Why the LINQ Parking Lot Floods

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Why Does the LINQ Parking Lot Flood?  

Today, it rained in Las Vegas. That means the Linq parking lot flooded…Again. Like clockwork, the parking lot floods as it has since its days as the Imperial Palace. We all know it happens, and are constantly reminded that “It’s supposed to work that way” but why the hell doesn’t the issue get fixed?

The LINQ, formerly the Imperial Palace, was built smack dab on top of a natural feature known as the Flamingo Wash. Essentially a waterway that drains water from the Las Vegas valley toward Lake Mead. The wash, once an above ground stream, now runs through man made tunnels beneath Interstate 15, Caesars Palace and the Vegas Strip to LINQ where it “daylights” or empties out in the first level of the parking garage.  

The water flows through the LINQ parking garage (stranding any cars parked in the upper levels), down LINQ’s driveway and into a duct behind the ramp that whisks the water away. Once the rain stops, the LINQ floodwaters generally clear pretty quickly and its back to business as usual. Generally, only parking operations are affected and the rest of the business goes on as it always would. The crazy thing is, the system was designed to do exactly this.

Photo Courtesy of Caesars Entertainment

Why don’t they fix it? A Las Vegas Sun article dated April 6, 2004 quoted a spokesman for the Clark County Public Works Dept. As saying they “have “highly encouraged” the hotel to make major structural improvements to prevent such flooding, and the hotel has declined to do so.” The Imperial Palace public relations manager at the time said that IP (Now LINQ) hadn’t identified an “engineering solution that would be viable” and that “All we can do, it seems, is just monitor the flood situation and look out for everybody”.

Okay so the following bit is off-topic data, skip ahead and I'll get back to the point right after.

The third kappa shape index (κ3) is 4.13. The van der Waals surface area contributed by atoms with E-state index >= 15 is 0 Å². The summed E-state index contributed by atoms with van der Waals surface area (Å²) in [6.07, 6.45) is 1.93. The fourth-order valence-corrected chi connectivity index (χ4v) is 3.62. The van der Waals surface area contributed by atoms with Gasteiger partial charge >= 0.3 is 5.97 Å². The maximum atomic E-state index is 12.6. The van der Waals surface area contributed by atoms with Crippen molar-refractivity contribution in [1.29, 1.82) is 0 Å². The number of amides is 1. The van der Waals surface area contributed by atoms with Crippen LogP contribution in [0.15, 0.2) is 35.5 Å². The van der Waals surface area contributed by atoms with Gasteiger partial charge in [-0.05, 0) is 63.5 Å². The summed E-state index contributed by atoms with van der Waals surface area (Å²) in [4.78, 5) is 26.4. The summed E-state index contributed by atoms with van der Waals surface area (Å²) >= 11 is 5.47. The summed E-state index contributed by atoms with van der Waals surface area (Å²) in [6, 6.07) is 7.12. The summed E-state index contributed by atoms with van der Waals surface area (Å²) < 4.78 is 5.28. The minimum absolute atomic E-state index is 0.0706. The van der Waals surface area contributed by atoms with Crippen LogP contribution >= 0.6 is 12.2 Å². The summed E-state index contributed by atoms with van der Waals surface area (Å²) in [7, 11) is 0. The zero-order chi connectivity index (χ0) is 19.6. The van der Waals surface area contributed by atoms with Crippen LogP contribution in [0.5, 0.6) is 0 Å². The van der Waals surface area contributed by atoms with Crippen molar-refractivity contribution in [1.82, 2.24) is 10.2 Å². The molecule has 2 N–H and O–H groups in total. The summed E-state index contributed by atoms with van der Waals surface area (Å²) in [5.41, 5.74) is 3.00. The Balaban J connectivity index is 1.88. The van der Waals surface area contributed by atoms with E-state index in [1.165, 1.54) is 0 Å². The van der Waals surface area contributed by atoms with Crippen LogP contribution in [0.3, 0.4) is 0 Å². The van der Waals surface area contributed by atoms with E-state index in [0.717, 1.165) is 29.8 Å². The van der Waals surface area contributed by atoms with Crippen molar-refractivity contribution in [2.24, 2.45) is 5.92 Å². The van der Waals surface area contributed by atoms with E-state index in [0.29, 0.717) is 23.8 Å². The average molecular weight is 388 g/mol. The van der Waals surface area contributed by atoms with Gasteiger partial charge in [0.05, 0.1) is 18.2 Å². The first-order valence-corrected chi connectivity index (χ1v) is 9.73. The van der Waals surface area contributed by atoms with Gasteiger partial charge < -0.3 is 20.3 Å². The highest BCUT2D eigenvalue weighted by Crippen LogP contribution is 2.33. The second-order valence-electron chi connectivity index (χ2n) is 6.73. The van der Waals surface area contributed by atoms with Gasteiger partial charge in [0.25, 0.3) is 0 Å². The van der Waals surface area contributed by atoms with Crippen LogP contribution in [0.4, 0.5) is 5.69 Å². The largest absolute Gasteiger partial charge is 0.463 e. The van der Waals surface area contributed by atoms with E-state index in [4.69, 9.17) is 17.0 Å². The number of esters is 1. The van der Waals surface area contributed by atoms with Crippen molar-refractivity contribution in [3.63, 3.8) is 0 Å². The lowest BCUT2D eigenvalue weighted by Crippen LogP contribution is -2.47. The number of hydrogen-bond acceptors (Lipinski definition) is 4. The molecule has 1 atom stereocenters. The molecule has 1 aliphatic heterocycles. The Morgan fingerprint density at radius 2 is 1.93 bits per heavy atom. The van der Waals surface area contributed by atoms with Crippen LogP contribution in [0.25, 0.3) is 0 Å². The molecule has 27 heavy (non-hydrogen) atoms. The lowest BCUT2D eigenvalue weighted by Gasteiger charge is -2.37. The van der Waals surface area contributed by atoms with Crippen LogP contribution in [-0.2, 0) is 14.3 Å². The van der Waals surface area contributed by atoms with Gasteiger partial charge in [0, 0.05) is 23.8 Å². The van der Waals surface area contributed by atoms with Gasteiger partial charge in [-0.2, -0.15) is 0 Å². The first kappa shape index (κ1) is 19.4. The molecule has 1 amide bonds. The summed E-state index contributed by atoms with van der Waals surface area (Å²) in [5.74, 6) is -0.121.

That’s where we stand today – Clear that bad boy out every time it starts to rain.  

The bottom line is that there doesn’t appear to be a feasible fix until LINQ is imploded and something new is erected in its place. It’s not a big deal, the water is designed to flow through the first level of LINQ’s parking ramp and into the Winnick Avenue Grate and then clear out. It’s a bone headed and inconvenient design but generally there is minimal damage to LINQ and parking lot traffic is (usually) cleared out before the waters rage.  

In the meantime, treat LINQ parking garage flooding as another free Las Vegas attraction, right up there with the Bellagio Fountains and the Mirage Volcano.  

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4 thoughts on “Why the LINQ Parking Lot Floods”

  1. Yup! I remember the flooding at the old Imperial Palace but never knew it was actually supposed to flood. Wonder how long the linq will last . The renovated rooms there are actually pretty nice though.

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